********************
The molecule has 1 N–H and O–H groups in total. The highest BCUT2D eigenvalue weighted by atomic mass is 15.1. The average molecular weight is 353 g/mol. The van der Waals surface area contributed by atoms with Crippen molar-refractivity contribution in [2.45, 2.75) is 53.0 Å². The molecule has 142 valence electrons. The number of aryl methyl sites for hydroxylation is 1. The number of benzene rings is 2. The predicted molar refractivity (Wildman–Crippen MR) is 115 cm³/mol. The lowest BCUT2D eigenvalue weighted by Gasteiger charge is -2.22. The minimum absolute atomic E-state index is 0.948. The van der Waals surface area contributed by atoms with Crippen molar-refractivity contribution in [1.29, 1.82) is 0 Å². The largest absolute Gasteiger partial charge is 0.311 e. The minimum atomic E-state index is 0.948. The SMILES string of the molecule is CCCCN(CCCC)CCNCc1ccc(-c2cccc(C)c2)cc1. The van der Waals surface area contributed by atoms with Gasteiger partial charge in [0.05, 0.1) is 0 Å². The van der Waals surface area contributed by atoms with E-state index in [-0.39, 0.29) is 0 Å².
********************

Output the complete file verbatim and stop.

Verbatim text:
The molecule has 1 N–H and O–H groups in total. The highest BCUT2D eigenvalue weighted by atomic mass is 15.1. The average molecular weight is 353 g/mol. The van der Waals surface area contributed by atoms with Crippen molar-refractivity contribution in [2.45, 2.75) is 53.0 Å². The molecule has 142 valence electrons. The number of aryl methyl sites for hydroxylation is 1. The number of benzene rings is 2. The predicted molar refractivity (Wildman–Crippen MR) is 115 cm³/mol. The lowest BCUT2D eigenvalue weighted by Gasteiger charge is -2.22. The minimum absolute atomic E-state index is 0.948. The van der Waals surface area contributed by atoms with Crippen molar-refractivity contribution in [1.29, 1.82) is 0 Å². The largest absolute Gasteiger partial charge is 0.311 e. The minimum atomic E-state index is 0.948. The SMILES string of the molecule is CCCCN(CCCC)CCNCc1ccc(-c2cccc(C)c2)cc1. The van der Waals surface area contributed by atoms with Gasteiger partial charge in [0.05, 0.1) is 0 Å². The van der Waals surface area contributed by atoms with E-state index in [-0.39, 0.29) is 0 Å².